Saving the Critically Endangered Kroombit Tinkerfrog from Extinction!

Kroombit tinkerfrogs (Taudactylus pleione) are a very small, critically endangered species of frog found only at Kroombit Tops National Park, central Queensland.

The population is threatened by feral pigs and a frog-specific fungal disease (amphibian chytridiomycosis).

The current population size is believed to be as low as a few hundred mature individuals and
is in decline. Many groups and much effort have been invested over the last decade to save the
Kroombit tinkerfrog from extinction. This project is one example of these on-ground efforts.

The project

What’s next?

Post-release, monitoring of the wild Kroombit tinkerfrog population will continue through call-recognition, eDNA monitoring and physical searches to track the success of the translocation project.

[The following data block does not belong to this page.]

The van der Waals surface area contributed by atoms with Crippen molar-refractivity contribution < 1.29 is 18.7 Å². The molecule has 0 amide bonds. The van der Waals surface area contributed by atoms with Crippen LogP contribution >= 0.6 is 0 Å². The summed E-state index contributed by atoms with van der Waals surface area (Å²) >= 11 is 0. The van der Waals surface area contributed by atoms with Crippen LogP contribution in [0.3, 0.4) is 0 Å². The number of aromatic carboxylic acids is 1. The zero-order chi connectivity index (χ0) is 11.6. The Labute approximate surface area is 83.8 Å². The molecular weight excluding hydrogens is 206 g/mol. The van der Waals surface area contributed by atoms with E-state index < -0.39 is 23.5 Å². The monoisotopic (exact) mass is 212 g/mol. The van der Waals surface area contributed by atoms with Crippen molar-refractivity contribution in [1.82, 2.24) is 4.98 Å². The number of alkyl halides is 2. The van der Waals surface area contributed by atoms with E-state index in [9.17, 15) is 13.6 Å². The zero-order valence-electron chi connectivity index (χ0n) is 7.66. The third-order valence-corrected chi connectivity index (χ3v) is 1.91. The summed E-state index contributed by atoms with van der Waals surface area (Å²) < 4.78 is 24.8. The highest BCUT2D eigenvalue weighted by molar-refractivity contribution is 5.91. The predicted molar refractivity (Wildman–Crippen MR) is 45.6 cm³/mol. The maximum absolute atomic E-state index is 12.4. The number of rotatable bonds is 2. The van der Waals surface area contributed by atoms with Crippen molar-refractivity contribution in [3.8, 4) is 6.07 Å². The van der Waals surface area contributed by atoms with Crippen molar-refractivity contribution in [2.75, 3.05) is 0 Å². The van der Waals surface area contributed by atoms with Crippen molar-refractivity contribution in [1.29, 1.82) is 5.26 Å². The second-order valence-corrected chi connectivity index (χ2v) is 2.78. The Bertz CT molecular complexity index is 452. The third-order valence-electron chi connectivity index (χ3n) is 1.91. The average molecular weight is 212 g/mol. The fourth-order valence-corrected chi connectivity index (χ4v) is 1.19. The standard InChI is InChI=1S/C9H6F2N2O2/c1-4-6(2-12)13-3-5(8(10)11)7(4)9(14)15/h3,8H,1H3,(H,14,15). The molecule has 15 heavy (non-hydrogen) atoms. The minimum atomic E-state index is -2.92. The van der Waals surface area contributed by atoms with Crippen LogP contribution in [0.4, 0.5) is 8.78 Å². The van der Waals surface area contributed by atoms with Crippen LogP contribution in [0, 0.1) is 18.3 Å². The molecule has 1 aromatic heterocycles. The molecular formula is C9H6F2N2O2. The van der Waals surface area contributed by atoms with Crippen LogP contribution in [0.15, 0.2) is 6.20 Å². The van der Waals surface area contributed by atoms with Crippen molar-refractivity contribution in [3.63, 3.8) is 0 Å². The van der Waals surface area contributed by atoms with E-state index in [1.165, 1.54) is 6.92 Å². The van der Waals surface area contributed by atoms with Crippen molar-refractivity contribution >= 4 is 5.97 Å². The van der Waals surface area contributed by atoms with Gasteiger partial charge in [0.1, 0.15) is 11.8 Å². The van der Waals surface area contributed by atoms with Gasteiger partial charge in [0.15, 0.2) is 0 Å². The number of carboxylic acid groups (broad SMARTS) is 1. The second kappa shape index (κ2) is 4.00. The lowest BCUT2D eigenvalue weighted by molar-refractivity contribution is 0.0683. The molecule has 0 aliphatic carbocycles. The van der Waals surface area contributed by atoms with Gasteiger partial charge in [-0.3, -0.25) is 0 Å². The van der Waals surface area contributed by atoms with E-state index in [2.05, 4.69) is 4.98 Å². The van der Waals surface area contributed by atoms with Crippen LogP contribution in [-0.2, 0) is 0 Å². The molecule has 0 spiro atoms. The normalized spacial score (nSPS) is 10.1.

Who’s involved?

100+ captive bred Kroombit tinkerfrogs, Fitzroy Basin Association, Queensland Parks and Wildlife Service, Currumbin Wildlife Sanctuary, Queensland Frog Society, a number of land managers, an independent frog
ecologist, and a HEAP of volunteers!

This project is funded by the Australian Government in partnership with Fitzroy Basin Association, Queensland Parks and Wildlife Service and Currumbin Wildlife Sanctuary.